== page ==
The Fabric of Time: Antico Setificio Fiorentino, Florence’s oldest fabric mill
Tucked in the middle of a Florentine back-street, away from the hustle and bustle of tourists and around a 15 minute stroll from the Ponte Vecchio, lies Antico Setificio Fiorentino, the last mill where silk weaves are still produced in the same way as they were during the Silk Road.
To my delight I discovered a workshop straight out of the 18th Century, with 12 pre-industrial looms, 6 hand looms dating from 1786 and 6 semi-mechanical looms dating from the nineteenth century. In the middle of the eighteenth century, several Florentine noble families made the decision to link their fine fabric designs, detailed patterns, weaving looms, warping machines, and energies into a single silk fabric workshop, today’s Antico Setificio Fiorentino.
The silk yarn, naturally hand-dyed outside Florence (often to customer-specific requirements) is still sorted and then loaded onto bobbins for the warp and weft of the loom on the premises.
The machine which then prepares the “warp” (the threads on a loom over and under which other threads (the weft) are passed to make cloth) ready to be transferred onto the looms was in fact designed by Leonardo da Vinci.
Intricate designs are made possible using punch card technology which was later copied to programme computers; IBM used it for its first arithmetic machines. Each noble family had their own pattern, assigned at birth and made possible by the encoding on the punch cards. Supporting all this is an onsite “loom technician”, the equivalent of the modern day “VIP IT support” in the office!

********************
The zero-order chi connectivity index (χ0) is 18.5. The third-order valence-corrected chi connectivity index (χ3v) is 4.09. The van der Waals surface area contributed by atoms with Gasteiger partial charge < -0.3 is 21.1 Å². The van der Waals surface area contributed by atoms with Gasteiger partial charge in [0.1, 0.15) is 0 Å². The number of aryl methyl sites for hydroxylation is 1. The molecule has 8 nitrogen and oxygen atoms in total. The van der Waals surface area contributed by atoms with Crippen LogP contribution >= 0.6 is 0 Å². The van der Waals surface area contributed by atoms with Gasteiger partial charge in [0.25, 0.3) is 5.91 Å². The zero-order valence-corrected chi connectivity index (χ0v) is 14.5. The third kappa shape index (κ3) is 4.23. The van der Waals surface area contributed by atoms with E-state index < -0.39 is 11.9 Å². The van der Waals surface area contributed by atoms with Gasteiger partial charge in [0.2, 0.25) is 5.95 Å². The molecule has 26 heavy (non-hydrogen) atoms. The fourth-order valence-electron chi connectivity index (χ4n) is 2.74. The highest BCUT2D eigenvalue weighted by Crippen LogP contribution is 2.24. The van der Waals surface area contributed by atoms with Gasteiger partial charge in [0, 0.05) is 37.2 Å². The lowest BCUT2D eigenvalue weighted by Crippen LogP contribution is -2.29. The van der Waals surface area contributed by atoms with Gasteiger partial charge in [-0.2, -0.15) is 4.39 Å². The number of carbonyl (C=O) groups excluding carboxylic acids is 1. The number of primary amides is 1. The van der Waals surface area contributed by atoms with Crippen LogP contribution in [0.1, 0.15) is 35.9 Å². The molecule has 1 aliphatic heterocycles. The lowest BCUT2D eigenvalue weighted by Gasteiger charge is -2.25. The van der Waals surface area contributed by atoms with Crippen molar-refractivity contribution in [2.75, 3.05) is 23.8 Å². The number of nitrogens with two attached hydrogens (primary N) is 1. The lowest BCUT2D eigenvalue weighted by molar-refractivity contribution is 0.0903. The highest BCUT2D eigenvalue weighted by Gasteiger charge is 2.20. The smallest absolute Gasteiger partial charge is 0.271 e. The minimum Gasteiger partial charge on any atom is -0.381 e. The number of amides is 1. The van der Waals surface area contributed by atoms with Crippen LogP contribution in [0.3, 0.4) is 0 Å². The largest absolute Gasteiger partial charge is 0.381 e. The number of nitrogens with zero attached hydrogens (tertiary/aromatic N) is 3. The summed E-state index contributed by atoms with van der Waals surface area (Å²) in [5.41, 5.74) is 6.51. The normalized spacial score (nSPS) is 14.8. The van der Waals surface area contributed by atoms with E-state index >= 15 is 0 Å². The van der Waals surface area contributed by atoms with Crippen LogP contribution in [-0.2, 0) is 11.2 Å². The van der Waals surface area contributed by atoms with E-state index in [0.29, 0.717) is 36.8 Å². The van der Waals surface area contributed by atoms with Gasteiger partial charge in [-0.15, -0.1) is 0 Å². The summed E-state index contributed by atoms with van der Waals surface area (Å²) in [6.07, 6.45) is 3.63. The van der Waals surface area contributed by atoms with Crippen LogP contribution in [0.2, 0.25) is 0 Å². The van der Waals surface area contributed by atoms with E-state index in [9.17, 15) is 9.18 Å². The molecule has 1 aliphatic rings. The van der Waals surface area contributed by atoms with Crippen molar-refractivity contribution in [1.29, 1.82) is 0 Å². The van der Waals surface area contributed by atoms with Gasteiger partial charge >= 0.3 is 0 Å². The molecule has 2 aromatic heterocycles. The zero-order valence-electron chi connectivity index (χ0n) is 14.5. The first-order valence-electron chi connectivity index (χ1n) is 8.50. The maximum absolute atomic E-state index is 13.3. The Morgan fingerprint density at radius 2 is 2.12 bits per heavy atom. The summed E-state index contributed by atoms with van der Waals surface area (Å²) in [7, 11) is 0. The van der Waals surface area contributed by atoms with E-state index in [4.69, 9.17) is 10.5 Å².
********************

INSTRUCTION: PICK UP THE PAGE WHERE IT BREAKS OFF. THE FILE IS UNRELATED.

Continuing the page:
One of the smallest looms is devoted to the creation of intricate fringes and braids.
The result is some of the most densely woven and beautiful fabrics I have seen.. the Broccatelli (with its 3 dimensional feel), the Lampasso, the Turkish satin, the pure silk grosgrain…
Whilst staying true to the traditional designs and methods, the addition of vibrant colours brings a contemporary feel to some of the weaves as tastes evolve.
The factory was recently purchased by Stefano Ricci and is working on the launch of an online digital catalogue for designers, hopefully we’ll still have an excuse to visit personally. Thank you to Antico Setificio Fiorentino for their hospitality and taking the time to show me around this amazing mill.